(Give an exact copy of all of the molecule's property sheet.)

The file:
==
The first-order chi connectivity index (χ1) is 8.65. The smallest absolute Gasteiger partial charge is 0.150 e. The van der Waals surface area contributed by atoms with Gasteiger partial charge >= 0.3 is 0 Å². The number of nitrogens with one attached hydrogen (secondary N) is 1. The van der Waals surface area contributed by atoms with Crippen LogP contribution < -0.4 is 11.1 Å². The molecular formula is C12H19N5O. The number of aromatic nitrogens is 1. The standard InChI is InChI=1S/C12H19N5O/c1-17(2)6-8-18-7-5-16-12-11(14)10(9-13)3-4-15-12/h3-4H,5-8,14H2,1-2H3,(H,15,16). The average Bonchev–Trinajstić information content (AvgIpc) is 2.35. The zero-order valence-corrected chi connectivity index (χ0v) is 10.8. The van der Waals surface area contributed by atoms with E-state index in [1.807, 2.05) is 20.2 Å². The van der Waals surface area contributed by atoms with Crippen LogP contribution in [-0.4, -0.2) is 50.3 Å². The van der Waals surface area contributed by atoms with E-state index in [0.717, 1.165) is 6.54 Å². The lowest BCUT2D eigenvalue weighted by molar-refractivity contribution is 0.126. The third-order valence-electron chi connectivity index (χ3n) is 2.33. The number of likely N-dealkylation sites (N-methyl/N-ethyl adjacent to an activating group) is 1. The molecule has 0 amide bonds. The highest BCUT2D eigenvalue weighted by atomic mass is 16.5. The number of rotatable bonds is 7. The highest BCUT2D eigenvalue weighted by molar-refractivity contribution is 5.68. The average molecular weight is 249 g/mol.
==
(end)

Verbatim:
The first-order chi connectivity index (χ1) is 8.65. The smallest absolute Gasteiger partial charge is 0.150 e. The van der Waals surface area contributed by atoms with Gasteiger partial charge >= 0.3 is 0 Å². The number of nitrogens with one attached hydrogen (secondary N) is 1. The van der Waals surface area contributed by atoms with Crippen LogP contribution < -0.4 is 11.1 Å². The molecular formula is C12H19N5O. The number of aromatic nitrogens is 1. The standard InChI is InChI=1S/C12H19N5O/c1-17(2)6-8-18-7-5-16-12-11(14)10(9-13)3-4-15-12/h3-4H,5-8,14H2,1-2H3,(H,15,16). The average Bonchev–Trinajstić information content (AvgIpc) is 2.35. The zero-order valence-corrected chi connectivity index (χ0v) is 10.8. The van der Waals surface area contributed by atoms with E-state index in [1.807, 2.05) is 20.2 Å². The van der Waals surface area contributed by atoms with Crippen LogP contribution in [-0.4, -0.2) is 50.3 Å². The van der Waals surface area contributed by atoms with E-state index in [0.717, 1.165) is 6.54 Å². The lowest BCUT2D eigenvalue weighted by molar-refractivity contribution is 0.126. The third-order valence-electron chi connectivity index (χ3n) is 2.33. The number of likely N-dealkylation sites (N-methyl/N-ethyl adjacent to an activating group) is 1. The molecule has 0 amide bonds. The highest BCUT2D eigenvalue weighted by atomic mass is 16.5. The number of rotatable bonds is 7. The highest BCUT2D eigenvalue weighted by molar-refractivity contribution is 5.68. The average molecular weight is 249 g/mol.